On contributing to Selenium open source projects

12 Jul

I think I recall seeing (in online Selenium Google Group, etc. discussions) some people interested in contributing to Selenium project and learning from it.

Obviously, one can supply patches for bugs fixes or implement new features for Selenium (the server or any of the supported official language bindings, Selenium Grid, etc.).

However, I think one area that is a ripe candidate for contribution and learning from it with respect to Selenium are the 3rd party unofficial language bindings, like the ones in PHP, Perl, VBScript, etc.

Some of the 3rd party bindings get no love compared to the official bindings and fall behind in support of WebDriver API functionality offered by the official bindings (it’s not that they can’t do it, work’s just not been done on them).

There are several benefits of contributing to these 3rd party bindings:

  • you learn more about the JSONWireProtocol that is at the heart of the WebDriver API. All the official language binding clients actually communicate to the “server” part of Selenium through that protocol. For local (not remote) WebDrivers in the official bindings, it’s just that the “server” part is all packaged together that you don’t need to start up a Selenium server JAR unless you are using RemoteWebDriver, Selenium Grid, or a 3rd party binding (which doesn’t have it integrated). So in essence you learn more about the internals of Selenium.
  • you might learn a new language, if those 3rd party bindings aren’t what you normally use.
  • you get to improve the 3rd party bindings for the language you like that was not deemed official (e.g. PHP, Perl, VBScript, etc.). Making it better means you can use it and others can too, making it more on par with the official languages. Such that one can’t say no more that they can’t use the 3rd party bindings because they’re incomplete, unofficial, or don’t have support for them.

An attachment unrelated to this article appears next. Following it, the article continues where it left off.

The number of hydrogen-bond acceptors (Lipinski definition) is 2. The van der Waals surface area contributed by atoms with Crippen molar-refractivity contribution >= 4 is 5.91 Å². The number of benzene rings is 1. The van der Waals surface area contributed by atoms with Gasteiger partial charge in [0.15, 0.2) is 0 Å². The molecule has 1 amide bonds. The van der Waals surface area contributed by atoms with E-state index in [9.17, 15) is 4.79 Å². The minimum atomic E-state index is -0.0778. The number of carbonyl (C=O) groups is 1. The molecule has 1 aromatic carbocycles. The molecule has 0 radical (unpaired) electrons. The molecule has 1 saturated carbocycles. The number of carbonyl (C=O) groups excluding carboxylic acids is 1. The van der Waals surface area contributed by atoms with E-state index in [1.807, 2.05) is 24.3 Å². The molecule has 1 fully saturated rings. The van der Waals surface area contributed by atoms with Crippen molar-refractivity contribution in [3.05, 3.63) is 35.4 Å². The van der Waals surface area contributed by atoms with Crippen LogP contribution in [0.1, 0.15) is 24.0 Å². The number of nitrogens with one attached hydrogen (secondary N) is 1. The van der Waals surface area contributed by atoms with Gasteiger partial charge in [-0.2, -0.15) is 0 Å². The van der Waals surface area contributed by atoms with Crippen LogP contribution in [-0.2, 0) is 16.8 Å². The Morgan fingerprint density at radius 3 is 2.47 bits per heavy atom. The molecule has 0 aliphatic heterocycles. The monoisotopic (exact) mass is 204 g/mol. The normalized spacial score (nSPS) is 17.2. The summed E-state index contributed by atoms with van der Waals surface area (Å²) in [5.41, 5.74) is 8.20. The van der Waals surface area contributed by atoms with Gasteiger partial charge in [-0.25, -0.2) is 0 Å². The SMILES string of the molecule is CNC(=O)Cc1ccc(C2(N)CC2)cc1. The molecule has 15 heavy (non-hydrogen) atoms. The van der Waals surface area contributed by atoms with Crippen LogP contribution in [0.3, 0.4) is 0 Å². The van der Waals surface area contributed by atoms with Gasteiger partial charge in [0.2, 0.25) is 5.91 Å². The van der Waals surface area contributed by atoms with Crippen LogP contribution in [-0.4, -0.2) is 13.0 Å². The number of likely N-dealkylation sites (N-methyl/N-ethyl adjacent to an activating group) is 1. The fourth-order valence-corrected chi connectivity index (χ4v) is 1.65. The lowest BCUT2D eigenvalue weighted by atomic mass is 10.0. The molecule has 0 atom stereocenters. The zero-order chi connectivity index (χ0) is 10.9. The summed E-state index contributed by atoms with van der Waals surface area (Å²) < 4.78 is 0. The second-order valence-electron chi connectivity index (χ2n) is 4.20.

• you help promote awareness of these third party bindings, and the fact that you don’t have to use Selenium strictly in Java, C#/.NET, Python, or Ruby.

I myself am a contributor to the PHP WebDriver bindings on Google Code, and have also forked it on GitHub with some additions not merged back to main project. I will continue to contribute to that project when I have time, as it still has a lot of work remaining to make it a full fledged binding that matches what the full WebDriver API offers. FYI, I picked this PHP binding to contribute to (and use) because at the time I evaluated the PHP bindings, this one offered the best PHP API to WebDriver that most closely matched the WebDriver API as an API. The Facebook PHP bindings are not bad either, but it’s API veers too close towards the JSONWireProtocol requiring to know specifics of the protocol to use it well (not user friendly to the average user). I welcome you to do the same and maybe contribute the PHP project I am a member of, should you be thinking of contributing to Selenium open source project(s).

Update 07/20/2013: I forgot to mention earlier, another option for contribution is to use the WebDriver JSONWireProtocol to implement an interface to other test tools so that you can have a single language interface (WebDriver API) to automate with different tools. Currently, the WebDriver API is only implemented for Selenium on the web application side, and Appium & ios-driver on the mobile web/native applications side. There may be one or two others not so well known on the mobile side. Image if we extend that to other areas like desktop GUI automation, like how about using WebDriver API to control AutoIt or Sikuli rather than using their native scripting, API, and/or supported language interfaces. If you built a WebDriver API client/wrapper to them, you could use a single code Selenium codebase/language to control both AutoIt/Sikuli and Selenium, if you had a need to run tests that involved AutoIt or Sikuli. And that’s just mentioning two of the most popular desktop UI tools, there are others as well. Doing such contributions here will offer people more choice in tools and languages used beyond just web application testing, and you’ll also learn JSONWireProtocol, WebDriver API, how Selenium Grid works (if implementing Grid support like for AutoIt/Sikuli via WebDriver API), and how to integrate with other tools working with their APIs and languages.

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